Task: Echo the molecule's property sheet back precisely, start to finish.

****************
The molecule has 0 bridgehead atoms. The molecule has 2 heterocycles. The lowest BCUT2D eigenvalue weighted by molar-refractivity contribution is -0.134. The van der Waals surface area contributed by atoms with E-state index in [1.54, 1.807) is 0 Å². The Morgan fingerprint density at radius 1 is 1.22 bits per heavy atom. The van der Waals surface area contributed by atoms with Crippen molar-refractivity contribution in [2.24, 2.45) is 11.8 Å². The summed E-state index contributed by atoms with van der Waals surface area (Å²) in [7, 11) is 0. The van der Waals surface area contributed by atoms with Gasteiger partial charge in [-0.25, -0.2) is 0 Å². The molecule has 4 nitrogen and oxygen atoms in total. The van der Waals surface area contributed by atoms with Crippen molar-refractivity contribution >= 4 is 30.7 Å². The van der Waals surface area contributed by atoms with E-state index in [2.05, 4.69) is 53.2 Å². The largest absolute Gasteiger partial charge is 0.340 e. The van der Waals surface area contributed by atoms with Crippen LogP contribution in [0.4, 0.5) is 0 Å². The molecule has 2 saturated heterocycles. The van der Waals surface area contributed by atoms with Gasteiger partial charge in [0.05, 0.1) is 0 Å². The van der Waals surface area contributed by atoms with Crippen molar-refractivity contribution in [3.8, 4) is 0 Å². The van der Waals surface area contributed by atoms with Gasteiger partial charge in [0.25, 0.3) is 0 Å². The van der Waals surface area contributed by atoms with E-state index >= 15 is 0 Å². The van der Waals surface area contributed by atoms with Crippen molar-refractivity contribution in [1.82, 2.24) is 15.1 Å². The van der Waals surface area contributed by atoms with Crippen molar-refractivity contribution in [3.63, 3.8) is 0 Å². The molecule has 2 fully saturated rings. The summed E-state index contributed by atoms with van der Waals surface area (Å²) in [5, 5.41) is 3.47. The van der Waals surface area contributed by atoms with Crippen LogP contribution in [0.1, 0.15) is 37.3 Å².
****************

The molecule has 0 bridgehead atoms. The molecule has 2 heterocycles. The lowest BCUT2D eigenvalue weighted by molar-refractivity contribution is -0.134. The van der Waals surface area contributed by atoms with E-state index in [1.54, 1.807) is 0 Å². The Morgan fingerprint density at radius 1 is 1.22 bits per heavy atom. The van der Waals surface area contributed by atoms with Crippen molar-refractivity contribution in [2.24, 2.45) is 11.8 Å². The summed E-state index contributed by atoms with van der Waals surface area (Å²) in [7, 11) is 0. The van der Waals surface area contributed by atoms with Gasteiger partial charge in [-0.25, -0.2) is 0 Å². The molecule has 4 nitrogen and oxygen atoms in total. The van der Waals surface area contributed by atoms with Crippen molar-refractivity contribution >= 4 is 30.7 Å². The van der Waals surface area contributed by atoms with E-state index in [2.05, 4.69) is 53.2 Å². The largest absolute Gasteiger partial charge is 0.340 e. The van der Waals surface area contributed by atoms with Crippen LogP contribution in [0.4, 0.5) is 0 Å². The molecule has 2 saturated heterocycles. The van der Waals surface area contributed by atoms with Gasteiger partial charge in [0.05, 0.1) is 0 Å². The van der Waals surface area contributed by atoms with Crippen molar-refractivity contribution in [3.8, 4) is 0 Å². The van der Waals surface area contributed by atoms with Gasteiger partial charge in [0.25, 0.3) is 0 Å². The van der Waals surface area contributed by atoms with E-state index >= 15 is 0 Å². The van der Waals surface area contributed by atoms with Crippen molar-refractivity contribution in [1.82, 2.24) is 15.1 Å². The van der Waals surface area contributed by atoms with Crippen molar-refractivity contribution in [3.63, 3.8) is 0 Å². The molecule has 2 fully saturated rings. The summed E-state index contributed by atoms with van der Waals surface area (Å²) in [5, 5.41) is 3.47. The van der Waals surface area contributed by atoms with Crippen LogP contribution in [0.1, 0.15) is 37.3 Å².